Seemingly out of the blue, a group of genetics researchers announced that they had evidence to support that story. The group, led by Israeli researcher Dr. Karl Skorecki, himself a kohen, reported that the evidence was in the DNA of one of the 46 chromosomes that each kohen carries. Skorecki realized that Y chromosomes, which confer male sex, are passed down, just as the status of kohen is, from father to son. And like all chromosomes, the Y always displays a pattern of mutations called a "haplotype" that varies across family groups, and therefore can be used to trace descent. Thus, any haplotypes that were on Aaron's Y chromosome ought to appear with only minor changes in all of his descendants, including modern kohanim if they were in fact Aaron's offspring. In other words, kohanim should share a common genetic signature.
And so they do. A distinctive haplotype, now known as the "kohen modal haplotype," was found in 45 percent-61% of Ashkenazi kohanim, 56%-69% of Sephardi kohanim and 10%-15% of other male Jews. The haplotype is estimated to be between 2,100 and 3,250 years old, a time range that includes the biblical period.

Monday, 11 February 2008

One day

my head is going to explode, I wonder how much thoughts and questionmarks a brain can store...

This trip will do us good. We want to be sure where we want to live and where we are going to work, that's all. When people ask me if I have a job, if I speek Hebrew or if we have found a flat and I answer NO-NO-NO, they look at me as if I've escaped from the closest psychiatric clinic. In the morning when the cildren are showing up in the bedroom doorway I feel panic for a few seconds but then I calm down and repeat to myself that life is an adventure even after 35...

My son said yesterday that he felt so sorry for the French. When I asked why he answered; because they are born in France and have nowhere else to go, they will have to stay here until they die...

Sunday, 10 February 2008

The best strikers in the world!!!!!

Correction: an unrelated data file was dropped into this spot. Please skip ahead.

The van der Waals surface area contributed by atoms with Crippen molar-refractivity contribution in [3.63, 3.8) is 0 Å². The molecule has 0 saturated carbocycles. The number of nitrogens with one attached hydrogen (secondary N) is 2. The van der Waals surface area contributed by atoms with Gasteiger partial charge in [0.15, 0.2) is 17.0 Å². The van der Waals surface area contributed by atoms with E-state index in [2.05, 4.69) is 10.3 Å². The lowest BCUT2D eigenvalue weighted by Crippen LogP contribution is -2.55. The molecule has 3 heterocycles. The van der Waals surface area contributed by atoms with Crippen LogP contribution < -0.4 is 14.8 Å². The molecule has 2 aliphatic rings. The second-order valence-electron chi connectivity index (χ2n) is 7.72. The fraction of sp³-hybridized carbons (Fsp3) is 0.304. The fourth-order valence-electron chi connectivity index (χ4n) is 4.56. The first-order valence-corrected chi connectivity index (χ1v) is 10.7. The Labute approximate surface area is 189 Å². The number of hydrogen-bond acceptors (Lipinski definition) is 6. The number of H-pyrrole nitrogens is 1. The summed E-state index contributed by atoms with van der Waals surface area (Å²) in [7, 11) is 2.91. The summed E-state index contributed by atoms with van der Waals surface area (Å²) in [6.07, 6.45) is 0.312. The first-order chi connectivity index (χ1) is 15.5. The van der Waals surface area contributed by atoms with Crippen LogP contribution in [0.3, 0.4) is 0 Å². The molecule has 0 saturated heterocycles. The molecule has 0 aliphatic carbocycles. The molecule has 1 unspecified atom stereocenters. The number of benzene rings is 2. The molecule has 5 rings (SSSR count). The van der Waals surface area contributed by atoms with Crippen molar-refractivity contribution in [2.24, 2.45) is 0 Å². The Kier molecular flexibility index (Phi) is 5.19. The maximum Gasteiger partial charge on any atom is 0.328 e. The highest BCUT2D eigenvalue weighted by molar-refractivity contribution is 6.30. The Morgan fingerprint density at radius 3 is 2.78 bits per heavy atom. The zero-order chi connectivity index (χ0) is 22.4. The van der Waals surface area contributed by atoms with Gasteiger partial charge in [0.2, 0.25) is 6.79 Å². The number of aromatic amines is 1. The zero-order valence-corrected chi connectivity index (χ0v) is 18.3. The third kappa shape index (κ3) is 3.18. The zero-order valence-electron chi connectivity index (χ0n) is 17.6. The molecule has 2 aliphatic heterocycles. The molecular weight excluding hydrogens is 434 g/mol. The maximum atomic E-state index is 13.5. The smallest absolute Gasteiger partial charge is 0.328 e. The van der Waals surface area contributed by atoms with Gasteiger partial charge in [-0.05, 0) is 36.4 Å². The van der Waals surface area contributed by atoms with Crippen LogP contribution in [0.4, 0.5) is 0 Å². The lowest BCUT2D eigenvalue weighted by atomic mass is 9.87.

Yes, we're going to Israel on Thursday. This time we didn't choose Air France, we haven't forgotten the last time when we spent 8 hours at the Airport because of the AF cabincrew strike. We we're lucky because they didn't cancel our flight and we didn't even complain about the nasty cabincrew who kept repeating they were tired.

Almost 1000 euros for the plane ticket and we were treated like sh*t!

This time we were smarter ( we thought ) reserving with another company, but that was without counting on the staff working at the Airport.

They'll be on strike the whole week. Some planes will be cancelled and some won't.

Every week someone's on strike and it always affects ME! It's like if I would lock my neighbour in and prevent him from working beacause my boss doesn't want to give me a pay raise. I really don't see the connection between me and their problems. EVERY week someone's on strike, Taxi drivers blocked whole Paris ( my husband was stuck in is car for 3 hours) last week, The week before Air France was on strike and the week before that the school teachers...

I'm really fed up, I think I'll go out and jump on a frog to chill out.

Tuesday, 5 February 2008

A funny trip...

I've worked close to Disneyland today. Going there in the morning is calm and normal but after a day of hard work it's pretty strange to travel back into Paris with Minnie Mouse kissing Goofy with passion, tired parents wearing hats with Piglets ears, trying to calm down Tinker Bell and Dart Vador who are still so excited they're screaming in chinese, Russian, or even worse; Dutch. Must be close to what you "get" after eating a magic mushroom...

Disney is really enchanting, it's a pity it's not a country. How wonderful it would be to live in a place where mice help you with the washing-up, where you immediatley can tell the difference from good and evil and where there is always a happy end!

Monday, 4 February 2008

Did you feed your Jnoun today?

Aren't you afraid of Jnouns? That's because you've never heard of them. My husbands grandmother learned me everything about jnouns and told me always to be on my guard...

Jnouns are living beeings in your house that can be very mean if you don't feed them with nuts, almonds etc. You should put pistachios ( they love that) in corners so that they can eat them daily.
Jnouns can bring illness or steal things, make you slip on the floor, make a hole in the tablecloth etc, etc. To be honest I think I have one in my washing machine because I keep on losing socks. I really should feed mine...

If you want to scare them you should use colors like green, red or orange, they hate those colours. Grandma told me she used to dress up the dolls in green and red so that the jnouns wouldn't enter the childrens bedroom.

The copmany where my husband work was founded by a Tunisian and the colors on the logo are green and orange in order to scare the jnouns away, of course the official reason is different. The other day My husband got the question why they had chosen these colors on the logo from a big French client, he answered; - To keep the jnouns away and immediately went on talking about how the green colour affects our mind in a positive way.

His colleaugues had some difficult minutes hiding their laughter but the man didn't ask what the jnoun was.